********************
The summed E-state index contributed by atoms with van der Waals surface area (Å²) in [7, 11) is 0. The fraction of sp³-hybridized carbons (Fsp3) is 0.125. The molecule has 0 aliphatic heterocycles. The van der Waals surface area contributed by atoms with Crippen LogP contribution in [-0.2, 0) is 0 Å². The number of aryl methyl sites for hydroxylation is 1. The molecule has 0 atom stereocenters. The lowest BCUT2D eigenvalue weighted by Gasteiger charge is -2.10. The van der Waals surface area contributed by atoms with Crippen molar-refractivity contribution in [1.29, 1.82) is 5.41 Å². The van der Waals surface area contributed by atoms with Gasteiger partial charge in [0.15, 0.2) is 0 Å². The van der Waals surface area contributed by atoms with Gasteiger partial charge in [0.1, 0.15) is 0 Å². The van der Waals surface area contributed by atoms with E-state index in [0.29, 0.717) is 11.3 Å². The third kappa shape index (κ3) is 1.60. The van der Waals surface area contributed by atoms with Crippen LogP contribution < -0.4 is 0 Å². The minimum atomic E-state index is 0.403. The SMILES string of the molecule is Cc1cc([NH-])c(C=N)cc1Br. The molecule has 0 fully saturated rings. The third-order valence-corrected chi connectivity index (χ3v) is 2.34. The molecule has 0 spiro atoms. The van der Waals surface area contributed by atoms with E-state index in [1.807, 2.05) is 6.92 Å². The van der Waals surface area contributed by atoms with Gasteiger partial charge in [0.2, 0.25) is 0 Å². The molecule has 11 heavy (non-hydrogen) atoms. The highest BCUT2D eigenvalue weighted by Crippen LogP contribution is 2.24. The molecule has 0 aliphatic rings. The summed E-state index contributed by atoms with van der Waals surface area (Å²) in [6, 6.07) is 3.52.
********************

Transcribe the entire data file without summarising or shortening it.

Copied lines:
The summed E-state index contributed by atoms with van der Waals surface area (Å²) in [7, 11) is 0. The fraction of sp³-hybridized carbons (Fsp3) is 0.125. The molecule has 0 aliphatic heterocycles. The van der Waals surface area contributed by atoms with Crippen LogP contribution in [-0.2, 0) is 0 Å². The number of aryl methyl sites for hydroxylation is 1. The molecule has 0 atom stereocenters. The lowest BCUT2D eigenvalue weighted by Gasteiger charge is -2.10. The van der Waals surface area contributed by atoms with Crippen molar-refractivity contribution in [1.29, 1.82) is 5.41 Å². The van der Waals surface area contributed by atoms with Gasteiger partial charge in [0.15, 0.2) is 0 Å². The van der Waals surface area contributed by atoms with Gasteiger partial charge in [0.1, 0.15) is 0 Å². The van der Waals surface area contributed by atoms with E-state index in [0.29, 0.717) is 11.3 Å². The third kappa shape index (κ3) is 1.60. The van der Waals surface area contributed by atoms with Crippen LogP contribution < -0.4 is 0 Å². The minimum atomic E-state index is 0.403. The SMILES string of the molecule is Cc1cc([NH-])c(C=N)cc1Br. The molecule has 0 fully saturated rings. The third-order valence-corrected chi connectivity index (χ3v) is 2.34. The molecule has 0 spiro atoms. The van der Waals surface area contributed by atoms with E-state index in [1.807, 2.05) is 6.92 Å². The van der Waals surface area contributed by atoms with Gasteiger partial charge in [0.2, 0.25) is 0 Å². The molecule has 11 heavy (non-hydrogen) atoms. The highest BCUT2D eigenvalue weighted by Crippen LogP contribution is 2.24. The molecule has 0 aliphatic rings. The summed E-state index contributed by atoms with van der Waals surface area (Å²) in [6, 6.07) is 3.52.